So let's fast forward again, past that wretched drive, to when I am walking into the feed store and hearing the nice gentleman behind the counter telling the nice lady in front of the counter that they are out of pine shavings. Out of pine shavings? How can that be? I thought I was just thinking this but apparently I was saying it because the nice gentleman behind the counter was apologizing to me but I wasn't listening, my mind was thinking about all the time I wasted and all the chores I could have been doing and the wet pine shavings that still filled my coop! They will get more Wednesday was that last thing I heard as I stormed out the door.

So let's fast forward again, past that wretched drive back home, to me walking in the door and vowing never to go to that the feed store again, and me determined to find another.  A Google search turned up one in a nearby town, much closer then the one I was just at.  Now I know what your thinking. Why was I traveling that 40 minute wretched drive to a feed store when there was one in my own backyard? Not sure. Not. Sure.

So I have a new feed store. They sell everything I need including organic layer feed, oyster shell, poultry grit....I am giddy. The nice gentleman that I encountered at this feed store must have thought I was crazy how giddy I was.  And you know what? They also sell baby chicks and are getting some in really soon.  Giddy.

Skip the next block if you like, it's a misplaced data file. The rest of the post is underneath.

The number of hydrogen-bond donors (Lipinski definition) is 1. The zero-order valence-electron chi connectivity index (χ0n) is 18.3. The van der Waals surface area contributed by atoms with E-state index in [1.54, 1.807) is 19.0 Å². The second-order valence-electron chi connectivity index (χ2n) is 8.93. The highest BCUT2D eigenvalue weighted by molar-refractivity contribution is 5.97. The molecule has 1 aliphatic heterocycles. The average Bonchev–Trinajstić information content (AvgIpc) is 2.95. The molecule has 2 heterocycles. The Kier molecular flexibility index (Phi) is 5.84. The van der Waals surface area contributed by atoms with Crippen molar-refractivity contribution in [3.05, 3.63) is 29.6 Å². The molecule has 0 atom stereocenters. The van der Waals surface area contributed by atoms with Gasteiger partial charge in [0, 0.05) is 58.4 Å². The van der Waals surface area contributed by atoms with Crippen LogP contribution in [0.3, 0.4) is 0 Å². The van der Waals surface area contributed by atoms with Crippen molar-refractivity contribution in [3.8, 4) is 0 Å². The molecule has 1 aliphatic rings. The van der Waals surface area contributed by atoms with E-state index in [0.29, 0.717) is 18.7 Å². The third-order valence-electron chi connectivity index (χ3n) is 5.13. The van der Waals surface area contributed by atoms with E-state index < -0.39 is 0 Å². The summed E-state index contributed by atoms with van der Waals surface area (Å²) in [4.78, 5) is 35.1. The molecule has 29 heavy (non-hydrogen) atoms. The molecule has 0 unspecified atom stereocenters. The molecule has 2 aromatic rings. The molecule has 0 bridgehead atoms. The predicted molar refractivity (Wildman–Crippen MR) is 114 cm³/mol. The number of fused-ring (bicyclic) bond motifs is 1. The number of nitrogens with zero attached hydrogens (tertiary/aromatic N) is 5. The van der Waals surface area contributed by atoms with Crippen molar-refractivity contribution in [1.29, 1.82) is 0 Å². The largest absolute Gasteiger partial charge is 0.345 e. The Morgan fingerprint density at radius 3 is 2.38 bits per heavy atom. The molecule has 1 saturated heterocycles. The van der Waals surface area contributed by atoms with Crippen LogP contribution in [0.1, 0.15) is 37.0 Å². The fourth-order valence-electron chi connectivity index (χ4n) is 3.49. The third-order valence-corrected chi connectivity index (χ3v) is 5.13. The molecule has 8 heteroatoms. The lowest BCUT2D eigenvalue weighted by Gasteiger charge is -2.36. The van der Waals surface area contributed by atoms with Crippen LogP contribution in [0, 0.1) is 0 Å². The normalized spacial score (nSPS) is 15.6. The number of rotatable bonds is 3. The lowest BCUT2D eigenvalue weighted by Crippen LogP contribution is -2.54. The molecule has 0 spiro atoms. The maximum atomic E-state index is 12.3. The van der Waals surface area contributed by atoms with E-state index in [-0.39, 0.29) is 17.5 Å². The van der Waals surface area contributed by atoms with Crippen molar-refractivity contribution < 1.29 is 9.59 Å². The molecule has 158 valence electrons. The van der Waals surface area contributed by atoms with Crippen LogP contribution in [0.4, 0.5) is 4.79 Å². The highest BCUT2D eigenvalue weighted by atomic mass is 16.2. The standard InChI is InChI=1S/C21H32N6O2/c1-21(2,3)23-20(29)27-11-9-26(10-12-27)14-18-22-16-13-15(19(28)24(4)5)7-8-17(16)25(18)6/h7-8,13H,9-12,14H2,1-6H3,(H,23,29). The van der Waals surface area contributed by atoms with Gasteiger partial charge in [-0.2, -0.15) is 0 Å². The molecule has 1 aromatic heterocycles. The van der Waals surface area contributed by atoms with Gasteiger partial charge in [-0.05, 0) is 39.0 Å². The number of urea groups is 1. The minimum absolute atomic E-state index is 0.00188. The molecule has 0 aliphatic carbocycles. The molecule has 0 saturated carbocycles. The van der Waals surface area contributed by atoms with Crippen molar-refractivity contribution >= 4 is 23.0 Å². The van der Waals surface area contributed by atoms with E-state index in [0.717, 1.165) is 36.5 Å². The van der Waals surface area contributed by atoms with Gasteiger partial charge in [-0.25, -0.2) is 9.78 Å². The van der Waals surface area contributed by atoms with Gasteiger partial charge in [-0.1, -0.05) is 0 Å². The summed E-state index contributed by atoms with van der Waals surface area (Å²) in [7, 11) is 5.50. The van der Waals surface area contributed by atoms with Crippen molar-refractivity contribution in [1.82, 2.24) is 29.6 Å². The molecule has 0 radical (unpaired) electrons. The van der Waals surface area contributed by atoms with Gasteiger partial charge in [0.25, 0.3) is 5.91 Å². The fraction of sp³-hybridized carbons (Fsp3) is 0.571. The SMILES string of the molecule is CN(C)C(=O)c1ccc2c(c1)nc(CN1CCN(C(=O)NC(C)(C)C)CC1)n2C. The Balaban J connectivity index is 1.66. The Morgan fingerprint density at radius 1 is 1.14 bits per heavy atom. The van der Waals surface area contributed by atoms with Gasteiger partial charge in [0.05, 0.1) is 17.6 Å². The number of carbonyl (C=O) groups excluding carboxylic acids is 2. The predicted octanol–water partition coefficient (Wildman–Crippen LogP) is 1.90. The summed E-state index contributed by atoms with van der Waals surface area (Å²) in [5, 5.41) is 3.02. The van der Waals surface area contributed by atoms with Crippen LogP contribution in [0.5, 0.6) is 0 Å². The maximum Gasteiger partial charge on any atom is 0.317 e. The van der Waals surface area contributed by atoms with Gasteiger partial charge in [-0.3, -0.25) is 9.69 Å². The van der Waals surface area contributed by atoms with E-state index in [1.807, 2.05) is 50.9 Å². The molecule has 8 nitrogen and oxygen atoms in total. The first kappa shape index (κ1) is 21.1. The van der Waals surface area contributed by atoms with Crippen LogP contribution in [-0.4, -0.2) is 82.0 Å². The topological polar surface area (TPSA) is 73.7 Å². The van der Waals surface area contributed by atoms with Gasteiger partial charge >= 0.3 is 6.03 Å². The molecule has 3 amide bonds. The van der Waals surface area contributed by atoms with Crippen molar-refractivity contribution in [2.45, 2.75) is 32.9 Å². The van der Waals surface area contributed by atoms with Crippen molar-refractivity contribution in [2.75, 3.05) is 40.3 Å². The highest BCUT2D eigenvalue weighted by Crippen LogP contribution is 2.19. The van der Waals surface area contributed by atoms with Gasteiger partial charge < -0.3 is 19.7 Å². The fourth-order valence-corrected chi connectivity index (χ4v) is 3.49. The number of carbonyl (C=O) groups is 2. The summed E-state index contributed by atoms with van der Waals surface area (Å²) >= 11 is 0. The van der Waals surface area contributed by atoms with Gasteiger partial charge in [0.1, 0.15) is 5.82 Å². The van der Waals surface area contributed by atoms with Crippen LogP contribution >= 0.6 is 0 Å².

Our Flock when they were chicks

Sunday, January 12, 2014

Eggs of all shapes and sizes

My son came running in this morning declaring 'one of the girls laid an enormous egg!' He was right.  I am thinking it was one of the twins. They have just started to lay and this is very common in young pullets. Looking at this egg sitting on my counter , along with all the other eggs, brought a smile to my face every time I walked past.  Not only because it stood up so much higher then all the others, but because it reminded me of what a gift these chickens give us every day.  I know they are doing want they do and what they do is lay eggs, but they allow me to witness this miracle  every day. So wether it's Bamboo with her beautiful blue eggs, Tuttie with her odd shaped brown spotted eggs, or Zelda's light brown perfect eggs, they are all gifts and all cherished for the short time they sit on my counter.
If you are wondering, that enormous egg was of course a double yolk egg. Two perfect large yolks.

Friday, January 10, 2014

All together now

The girls seem to get along much better when the temps start to fall.  They have been in the negative degrees here in Massachusetts but that's not stopping the flock from enjoying a group dust bath. They just move aside the hay I laid down for them to uncover the sand below.